from Wiktionary, Creative Commons Attribution/Share-Alike License

  • n. A medical procedure involving needle drainage of fluid from a body cavity, most commonly the abdomen.

from the GNU version of the Collaborative International Dictionary of English

  • n. The perforation of a cavity of the body with a trocar, aspirator, or other suitable instrument, for the evacuation of effused fluid, pus, or gas; tapping.

from The Century Dictionary and Cyclopedia

  • n. In surgery, the perforation of a cavity of the body with a trocar or other suitable instrument, for the evacuation of any effused fluid; the operation of tapping, as for hydrothorax or ascites. Different forms of the operation are specified by name, as cardiocentesis,paracentesis thoracis,paracentesis abdominis, etc.

from WordNet 3.0 Copyright 2006 by Princeton University. All rights reserved.

  • n. centesis of the belly to remove fluid for diagnosis


Sorry, no etymologies found.


  • What risks are associated with paracentesis or thoracentesis?

    Fluid Aspiration and Drainage (Parcentesis/Thoracentesis)

  • Fluid drainage (paracentesis/thoracentesis) with or without catheter placement

    Interventional Radiology

  • Removal of fluid from the abdomen is called paracentesis.


  • For pleural fluid this is done by a pleural tap or chest drain, in ascites with an paracentesis or ascitic drain and in a pericardial effusion with pericardiocentesis.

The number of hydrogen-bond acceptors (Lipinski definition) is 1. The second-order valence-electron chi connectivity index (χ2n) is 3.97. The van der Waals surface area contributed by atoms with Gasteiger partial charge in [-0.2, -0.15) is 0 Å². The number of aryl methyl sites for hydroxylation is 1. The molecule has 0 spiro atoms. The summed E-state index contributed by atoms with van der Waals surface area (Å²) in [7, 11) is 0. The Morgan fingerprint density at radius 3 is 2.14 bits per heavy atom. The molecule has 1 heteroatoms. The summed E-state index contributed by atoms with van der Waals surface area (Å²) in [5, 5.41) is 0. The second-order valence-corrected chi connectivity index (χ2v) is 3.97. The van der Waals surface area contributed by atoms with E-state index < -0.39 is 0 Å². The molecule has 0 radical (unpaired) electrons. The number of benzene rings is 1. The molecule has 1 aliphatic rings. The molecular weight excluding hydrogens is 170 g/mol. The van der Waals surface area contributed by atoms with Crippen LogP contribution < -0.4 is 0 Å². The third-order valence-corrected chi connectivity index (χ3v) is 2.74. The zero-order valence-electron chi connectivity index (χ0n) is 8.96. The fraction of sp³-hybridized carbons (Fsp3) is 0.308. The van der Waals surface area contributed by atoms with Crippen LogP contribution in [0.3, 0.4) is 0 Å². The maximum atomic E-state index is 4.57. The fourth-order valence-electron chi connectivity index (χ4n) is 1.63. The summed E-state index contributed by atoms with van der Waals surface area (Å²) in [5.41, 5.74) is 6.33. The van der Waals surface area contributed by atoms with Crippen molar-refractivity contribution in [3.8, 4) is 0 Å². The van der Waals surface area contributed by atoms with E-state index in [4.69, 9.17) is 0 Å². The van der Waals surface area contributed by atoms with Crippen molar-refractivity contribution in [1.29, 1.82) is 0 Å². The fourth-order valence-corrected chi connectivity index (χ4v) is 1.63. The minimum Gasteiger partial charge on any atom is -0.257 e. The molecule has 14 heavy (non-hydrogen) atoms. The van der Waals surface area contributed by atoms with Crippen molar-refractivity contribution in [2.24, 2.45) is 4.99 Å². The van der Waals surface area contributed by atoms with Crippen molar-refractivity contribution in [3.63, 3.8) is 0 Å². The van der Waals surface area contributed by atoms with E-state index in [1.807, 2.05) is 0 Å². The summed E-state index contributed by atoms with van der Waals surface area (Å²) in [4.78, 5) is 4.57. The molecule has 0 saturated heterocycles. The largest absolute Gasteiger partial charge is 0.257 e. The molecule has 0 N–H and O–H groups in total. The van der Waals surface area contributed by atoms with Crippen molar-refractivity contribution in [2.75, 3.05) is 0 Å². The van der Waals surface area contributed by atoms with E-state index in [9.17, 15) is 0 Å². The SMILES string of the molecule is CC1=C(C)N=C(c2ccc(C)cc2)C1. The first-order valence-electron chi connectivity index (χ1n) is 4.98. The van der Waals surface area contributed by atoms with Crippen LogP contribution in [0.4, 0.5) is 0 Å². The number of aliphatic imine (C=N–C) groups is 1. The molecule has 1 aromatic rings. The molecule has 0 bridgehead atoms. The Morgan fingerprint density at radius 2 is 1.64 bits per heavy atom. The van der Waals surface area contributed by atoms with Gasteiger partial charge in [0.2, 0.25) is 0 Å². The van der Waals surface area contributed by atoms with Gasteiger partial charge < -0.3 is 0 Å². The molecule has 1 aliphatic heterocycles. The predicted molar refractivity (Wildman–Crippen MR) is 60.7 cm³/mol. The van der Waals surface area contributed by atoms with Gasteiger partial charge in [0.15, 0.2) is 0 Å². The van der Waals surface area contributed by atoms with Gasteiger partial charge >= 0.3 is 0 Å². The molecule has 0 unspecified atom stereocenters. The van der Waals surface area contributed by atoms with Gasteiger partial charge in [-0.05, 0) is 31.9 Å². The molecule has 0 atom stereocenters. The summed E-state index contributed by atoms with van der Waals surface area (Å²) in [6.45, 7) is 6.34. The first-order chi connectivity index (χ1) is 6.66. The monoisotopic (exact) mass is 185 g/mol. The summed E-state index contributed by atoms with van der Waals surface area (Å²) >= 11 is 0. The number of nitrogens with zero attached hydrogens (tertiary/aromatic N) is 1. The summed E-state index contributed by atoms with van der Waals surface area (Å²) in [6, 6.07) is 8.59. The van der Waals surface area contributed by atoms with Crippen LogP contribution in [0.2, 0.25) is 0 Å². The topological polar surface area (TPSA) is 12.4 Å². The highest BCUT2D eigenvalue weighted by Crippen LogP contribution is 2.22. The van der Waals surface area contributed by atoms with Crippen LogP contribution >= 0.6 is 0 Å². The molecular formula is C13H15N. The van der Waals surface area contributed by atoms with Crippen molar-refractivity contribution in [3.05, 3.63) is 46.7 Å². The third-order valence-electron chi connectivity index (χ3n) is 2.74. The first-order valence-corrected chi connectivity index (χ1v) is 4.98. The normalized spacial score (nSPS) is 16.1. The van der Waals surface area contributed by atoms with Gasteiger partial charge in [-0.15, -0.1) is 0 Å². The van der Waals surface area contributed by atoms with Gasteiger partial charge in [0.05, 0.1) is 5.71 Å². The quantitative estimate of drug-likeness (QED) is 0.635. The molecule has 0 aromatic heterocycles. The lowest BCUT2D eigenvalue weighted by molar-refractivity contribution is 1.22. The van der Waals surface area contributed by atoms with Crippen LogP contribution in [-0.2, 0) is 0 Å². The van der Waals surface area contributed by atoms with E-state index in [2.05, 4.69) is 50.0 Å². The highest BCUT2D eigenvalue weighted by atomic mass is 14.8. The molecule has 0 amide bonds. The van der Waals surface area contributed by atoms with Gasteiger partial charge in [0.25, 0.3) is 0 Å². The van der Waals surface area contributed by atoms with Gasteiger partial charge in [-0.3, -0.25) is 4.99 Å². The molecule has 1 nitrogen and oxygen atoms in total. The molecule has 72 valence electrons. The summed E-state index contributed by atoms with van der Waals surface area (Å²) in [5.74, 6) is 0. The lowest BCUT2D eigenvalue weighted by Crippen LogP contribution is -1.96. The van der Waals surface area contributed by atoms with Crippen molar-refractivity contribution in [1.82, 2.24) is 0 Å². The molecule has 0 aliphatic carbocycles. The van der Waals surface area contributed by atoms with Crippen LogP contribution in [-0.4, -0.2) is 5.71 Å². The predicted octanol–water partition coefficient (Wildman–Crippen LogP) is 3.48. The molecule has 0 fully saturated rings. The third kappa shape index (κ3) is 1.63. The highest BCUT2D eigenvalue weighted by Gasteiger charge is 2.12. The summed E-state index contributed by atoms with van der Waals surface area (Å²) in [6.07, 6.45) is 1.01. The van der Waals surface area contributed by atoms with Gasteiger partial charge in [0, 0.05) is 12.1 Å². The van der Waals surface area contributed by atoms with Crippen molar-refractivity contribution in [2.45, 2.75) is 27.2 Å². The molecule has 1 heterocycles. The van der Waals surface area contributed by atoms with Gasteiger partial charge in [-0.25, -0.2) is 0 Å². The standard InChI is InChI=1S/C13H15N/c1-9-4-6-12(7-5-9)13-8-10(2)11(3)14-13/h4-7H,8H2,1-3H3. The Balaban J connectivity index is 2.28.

• The anatomist chooses this median line as the safest place in which to perform paracentesis abdominis, well knowing the situation of 2, 3, the epigastric vessels, and of Y, the urinary bladder.

    Surgical Anatomy

  • When it is required to perform the operation of paracentesis thoracis, this distribution of the vessel should be borne in mind; and also, that the farther from the spine this operation is performed, the less in size will the vessels be found.

    Surgical Anatomy

  • K K*, and the compressed lung, the operation of paracentesis thoracis should be performed at the point K, or between K and the latissimus dorsi muscle, so as to avoid any possibility of wounding the heart.

    Surgical Anatomy

  • Pertaining to, or located in the palm of the hand. paracentesis

    Surgical Anatomy

  • He was able to diagnose fluid in the chest or abdomen by means of percussion and auscultation, and to withdraw the fluid by the operation of paracentesis, and he recognized also that the fluid should be allowed to flow away slowly so as to minimize the risk of syncope.

    Outlines of Greek and Roman Medicine

  • Again, the temperature often fell to normal after paracentesis and removal of the blood, to rise again with a fresh accumulation, which was not uncommon.

    Surgical Experiences in South Africa, 1899-1900 Being Mainly a Clinical Study of the Nature and Effects of Injuries Produced by Bullets of Small Calibre


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  • "Extreme earaches were common. One physician observed that otitis media—inflammation of the middle ear marked by pain, fever, and dizziness—'developed with surprising rapidity, and rupture of the drum membrane was observed at times in a few hours after the onset of pain.' Another wrote, 'Otitis media reported in 41 cases. Otologists on duty day and night and did immediate paracentesis insertion of a needle to remove fluid on all bulging eardrums....'"

    —John M. Barry, The Great Influenza (NY: Penguin Books, 2004), 235

    February 16, 2009